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I'm still not very confident that the movie will be anywhere as good as the book, but as a movie (meaning independent of the source material) the trailer looks pretty slick. I guess I'm just worried that all of the plot and characters will get buried under spectacle.

 

It also reminded me that I really need to set aside an afternoon and read Watchmen again-it's been a few years, and I have the nice shiny Absolute edition sitting on my shelf.

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I was debating whether to share my thoughts or not out of fear of coming across like the thread's lone stick in the mud, but here goes... I personally remain unconvinced. I’m not sure I really want to think of the words “awesome” and “badass” and hear them thrown around when it comes to the prospect of a Watchmen movie, but can respect why the tarted up, glossy pop promo of a trailer is probably getting AICN readers into a wanking frenzy.

 

Snyder has shown himself as someone who can capture the visual style of a graphic novel nicely in motion no doubt, but that’s actually the easy part (so easy in fact it's laughable to me that Warner would brand him "visionary"). Now I don’t doubt his good intentions with Watchmen, but for a film I've never really been sure about wanting to see made, if it had to be done I’d feel in safer hands with a more intellectually artistic filmmaker at the helm. Certainly then I must lament the loss of Paul Greengrass who had to bow out of from directing the film after production and budget delays (he shared thoughtful and intelligent thoughts on the project here, here and here). He was working from a highly regarded, contemporary set, screenplay - written by David Hayter of all people - a script Moore himself had even said was as close as he could picture a film getting to capturing the essence of his material. Comforting news is that Hayter is at least getting partial credit in Synder’s movie – though he’s not had direct involvement with the writing since it began production and his draft has in fact been adapted and re-written by another writer.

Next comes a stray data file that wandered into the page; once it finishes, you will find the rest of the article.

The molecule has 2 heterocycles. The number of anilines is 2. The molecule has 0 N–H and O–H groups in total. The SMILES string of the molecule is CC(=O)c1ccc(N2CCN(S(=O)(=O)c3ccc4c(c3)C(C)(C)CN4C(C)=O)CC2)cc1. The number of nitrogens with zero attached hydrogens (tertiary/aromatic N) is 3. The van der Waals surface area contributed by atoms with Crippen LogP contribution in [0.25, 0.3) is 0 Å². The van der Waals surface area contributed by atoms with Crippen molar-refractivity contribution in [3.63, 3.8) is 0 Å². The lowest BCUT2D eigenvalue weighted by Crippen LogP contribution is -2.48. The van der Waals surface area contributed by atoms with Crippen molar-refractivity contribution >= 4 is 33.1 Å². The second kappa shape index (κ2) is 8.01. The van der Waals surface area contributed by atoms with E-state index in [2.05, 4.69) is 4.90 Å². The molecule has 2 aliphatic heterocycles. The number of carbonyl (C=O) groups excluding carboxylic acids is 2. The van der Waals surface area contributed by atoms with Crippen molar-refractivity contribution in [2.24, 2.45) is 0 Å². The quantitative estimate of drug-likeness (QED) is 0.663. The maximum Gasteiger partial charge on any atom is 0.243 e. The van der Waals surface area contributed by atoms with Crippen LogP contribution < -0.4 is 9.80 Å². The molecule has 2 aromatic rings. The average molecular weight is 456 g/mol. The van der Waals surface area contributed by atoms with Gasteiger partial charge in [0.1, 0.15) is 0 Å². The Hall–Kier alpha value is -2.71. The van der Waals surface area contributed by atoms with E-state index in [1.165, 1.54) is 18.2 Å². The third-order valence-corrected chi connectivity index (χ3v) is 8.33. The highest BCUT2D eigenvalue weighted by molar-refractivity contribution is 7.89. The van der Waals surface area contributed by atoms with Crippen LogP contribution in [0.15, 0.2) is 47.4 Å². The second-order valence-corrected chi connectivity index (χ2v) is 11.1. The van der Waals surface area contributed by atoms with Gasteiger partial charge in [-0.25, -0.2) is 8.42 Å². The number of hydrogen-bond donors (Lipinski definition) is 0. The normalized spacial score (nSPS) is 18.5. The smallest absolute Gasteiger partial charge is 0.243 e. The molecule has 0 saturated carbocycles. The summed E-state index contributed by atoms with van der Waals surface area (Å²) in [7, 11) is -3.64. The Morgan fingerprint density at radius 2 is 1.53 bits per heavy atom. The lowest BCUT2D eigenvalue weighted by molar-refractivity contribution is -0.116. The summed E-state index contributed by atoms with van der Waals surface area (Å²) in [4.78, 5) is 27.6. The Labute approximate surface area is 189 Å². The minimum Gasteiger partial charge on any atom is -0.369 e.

I was reading an interview with Snyder in Entertainment Weekly about the film and he’s coming off as rather arrogant, which is dangerous (just as dangerous the preoccupation of sticking religiously to the source) as it might suggest he’s basking in what he could consider a safety net of great source material that he may think he can't possibly screw up. My feeling is that it is source material that places him out of his depth and much of what he says in EW about his film being so bold and daring for taking the superhero form into the real world seems almost quaint now given the fact that – somewhat ironically – a Batman movie has, in many respects, got their first in bringing certain themes from Watchmen to life thanks to a filmmaker (Nolan) with far more vision and talent in his little finger than Synder could ever hope to have in his entire body.

 

None of this is to write the film off completely as this point. I may be surprised, but right now the teaser has not made me any more confident. It's slick and glossy, which personally isn't a good start if trying to get me excited about a Watchmen movie.

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I knew nothing about The Watchmen but after seeing it, I get the feeling it's another style over substance fest which is what Snyder seems to be. If he can reign himself in a bit on the style, I think he could certainly get the substance up to snuff.

 

We'll see.